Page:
There were some strong points here and some good reasons to be optimistic about Noble's future despite my complaints. In a previous article, I discussed Noble's newbuild program and how that could be a potential source of growth. Noble continued to advance on the construction of its newbuilds during the quarter and expects to take delivery of three ultra-deepwater drillships in 2013. Ultra-deepwater rigs (floater rigs) are by far the most profitable type of rig for an offshore drilling contractor. Noble's competitor Seadrill (SDRL) provided proof of this in a chart that can be found in its presentation given at the Pareto Oil and Offshore Conference back in September 2012:
Seadrill made this chart when dayrates for ultra-deepwater rigs were around $550,000. However, dayrates today are in excess of $600,000 with some rigs receiving contracts that are in excess of $700,000. Meanwhile, operating expenses have remained relatively steady, at approximately $170,000 per day. Therefore, it should be immediately obvious why the addition of three ultra-deepwater newbuilds to its fleet could be a promising development that could be quite accretive to earnings.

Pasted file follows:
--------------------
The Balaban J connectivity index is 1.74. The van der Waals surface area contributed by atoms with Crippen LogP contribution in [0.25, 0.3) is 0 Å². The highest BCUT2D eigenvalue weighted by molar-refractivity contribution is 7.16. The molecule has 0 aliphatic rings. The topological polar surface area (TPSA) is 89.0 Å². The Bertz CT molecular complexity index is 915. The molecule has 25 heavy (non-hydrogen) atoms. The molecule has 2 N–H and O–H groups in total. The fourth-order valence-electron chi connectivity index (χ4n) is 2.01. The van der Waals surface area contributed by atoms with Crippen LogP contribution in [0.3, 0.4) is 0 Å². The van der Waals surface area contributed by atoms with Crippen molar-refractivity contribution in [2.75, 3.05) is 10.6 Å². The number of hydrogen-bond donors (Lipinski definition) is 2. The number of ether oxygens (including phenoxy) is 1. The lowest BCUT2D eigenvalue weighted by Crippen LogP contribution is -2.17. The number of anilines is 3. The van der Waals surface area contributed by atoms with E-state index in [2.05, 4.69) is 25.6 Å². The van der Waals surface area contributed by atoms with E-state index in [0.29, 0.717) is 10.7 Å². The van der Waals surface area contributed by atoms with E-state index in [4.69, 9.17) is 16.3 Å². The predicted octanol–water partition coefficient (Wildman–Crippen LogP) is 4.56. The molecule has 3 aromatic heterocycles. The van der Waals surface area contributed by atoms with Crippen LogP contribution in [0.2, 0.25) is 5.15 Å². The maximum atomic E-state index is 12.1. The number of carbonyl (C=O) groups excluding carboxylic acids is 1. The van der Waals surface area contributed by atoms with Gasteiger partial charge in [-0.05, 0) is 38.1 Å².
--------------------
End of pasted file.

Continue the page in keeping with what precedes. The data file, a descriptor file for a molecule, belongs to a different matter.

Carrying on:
Noble will also take delivery of three high-specification jack-ups in 2013 and these have the potential to grow Noble's revenues and profits once these rigs begin operating. Noble has enjoyed considerable success landing contracts for these rigs at very high dayrates. For example, one of these rigs, the Noble Houston Colbert, has been awarded a one-year contract at the exceptionally high dayrate of $235,000. The other two jack-ups that Noble will be completing in 2013 have also received similarly respectable contracts.
Source: Noble Corp.
These rigs will be accretive to earnings once they leave the shipyard and begin working on their respective contractual assignments. The high dayrates on these contracts should result in relatively high profits and cash flows from these rigs. This may apply some upward pressure on margins but none of these rigs is enough on its own to have an outsized impact here.